The Creature from the Black Leather Lagoon ('78 KZ1000)

Not sure why that didn't occur to me—I did drill holes and punched through the leather with an awl, and ran some tiny screws in just to hold the leather while the epoxy cured. Then I removed the screws. Since the holes are already there, and I think they're already conveniently sized at 1/8", I think I'll go ahead and add some pop rivets.

Thanks so much!
If I didn't recover a seat with it done that way I may never have known either. The other way is to epoxy on some wood strips that will accept the staples.
I've reunited the engine with the frame

And I painted the first color, Chrysler Cool Vanilla. This will the the striping and lettering color; once it's had some time to cure, I'll mask it and paint British racing green (henceforth BRG) over it.


For an ameteur paint job applied in a wood shop, I think it came out okay. Good enough to make up a lot with wet sanding and polishing, anyway.
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I've painted on the BRG. For this step, I had my son—the artist in the family—help out. He designed this tank badge:

We sprayed adhesive on the back of it and rattle can stenciled it onto some wide masking tape:


Then weeded it out with an exacto knife and blew the BRG, then pulled the lettering and the stripe tape and blew clear:


So far, I'm pretty happy with the results. Pinstriping in my near future, and maybe some wet sanding, but it was a good day.
Here's everything in the sun after pin striping:


I'm considering outlining the badge lettering with black One Shot. Has anybody here done that kind of work? I'm torn between having my son, who is a solid artist, do it, or having a veteral pin striper do it. I live very close to a memorial event for Ed "Big Daddy" Roth that annually attracts a whole passel of practitioners of that dying art:

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All advice is welcome, and thanks in advance.
Done with the wiring!

I still have plenty of work to do, but I figured I'd take a moment to wheel it out into the sun for a celebratory photo session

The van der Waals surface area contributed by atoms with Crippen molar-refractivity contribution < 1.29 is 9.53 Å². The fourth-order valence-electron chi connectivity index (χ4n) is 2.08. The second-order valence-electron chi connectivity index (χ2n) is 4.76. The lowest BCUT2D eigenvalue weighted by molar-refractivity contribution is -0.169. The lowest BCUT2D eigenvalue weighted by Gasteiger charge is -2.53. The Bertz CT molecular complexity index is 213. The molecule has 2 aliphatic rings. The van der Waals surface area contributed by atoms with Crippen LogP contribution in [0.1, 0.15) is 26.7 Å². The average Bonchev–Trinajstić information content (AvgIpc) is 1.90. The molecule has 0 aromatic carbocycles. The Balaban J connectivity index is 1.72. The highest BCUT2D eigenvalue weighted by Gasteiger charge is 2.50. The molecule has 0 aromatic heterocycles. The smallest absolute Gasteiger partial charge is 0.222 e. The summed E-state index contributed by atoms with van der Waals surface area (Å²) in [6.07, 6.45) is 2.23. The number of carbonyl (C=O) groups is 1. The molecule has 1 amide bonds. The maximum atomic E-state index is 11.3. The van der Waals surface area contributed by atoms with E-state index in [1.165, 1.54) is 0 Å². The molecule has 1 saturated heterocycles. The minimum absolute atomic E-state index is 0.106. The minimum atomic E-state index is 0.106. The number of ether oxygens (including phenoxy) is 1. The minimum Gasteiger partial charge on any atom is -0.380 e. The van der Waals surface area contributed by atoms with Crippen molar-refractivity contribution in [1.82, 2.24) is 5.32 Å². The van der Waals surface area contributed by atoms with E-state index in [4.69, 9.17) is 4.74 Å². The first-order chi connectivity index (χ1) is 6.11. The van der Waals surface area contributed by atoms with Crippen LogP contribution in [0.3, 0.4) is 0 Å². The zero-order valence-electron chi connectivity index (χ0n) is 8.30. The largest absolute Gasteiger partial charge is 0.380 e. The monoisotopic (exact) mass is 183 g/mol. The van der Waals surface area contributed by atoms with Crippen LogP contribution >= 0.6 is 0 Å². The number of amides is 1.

Bike is looking awesome. Excellent work on the paint, and as for the pinstripe, my vote is definitely yes. It's going to look more finished, and if it were me I'd get my son to do it. Even if he messes it up, that's just going to add nostalgic value to your ride. I've got my son to help out on mine, and really that's at least as important as how it all turns out in the end. Just my opinion.
I'll either do that or get an old pro to give him a seminar on it. Learning stuff by doing it is great, but sometimes a teacher can be invaluable.

At least, that's what I tell myself when I go to work as a teacher.
We went to Rat Fink (which was awesome; if you find yourself in central Utah in early June...well, you should probably examine your life choices. But first, you might as well attend this car show/celebration of the life of Ed "Big Daddy" Roth.) I took the tank, seat cowl, and fender to a pinstripe and asked him to do black. He talked me into letting him do a little sample stripe of a green he mixed up which, on its own, looked horrifically garish. Once he had brushed about 4 inches of it on there, I was in love:



It was really cool to watch him working—just a steady hand an technique that clearly came from long hours of practice. He gave me a really fair price, which is great because I need to invest in getting my son a set of One Shot paints, reducer, and brushes so he can start practicing.
Thanks everybody. I'm super happy, although as the close-up of the tank makes obvious, I didn't get around to wet sanding the clear coat before having this work done. Unfortunately, the enamel pinstriping paint tends to pull up if you clear over it, so I guess I'll either be doing some very targeted wet sanding and polishing or else just living with a little orange peel.

I'm on break from the throes of moving. One nice thing about running clip-ons; you can loosen them up and fold them in:

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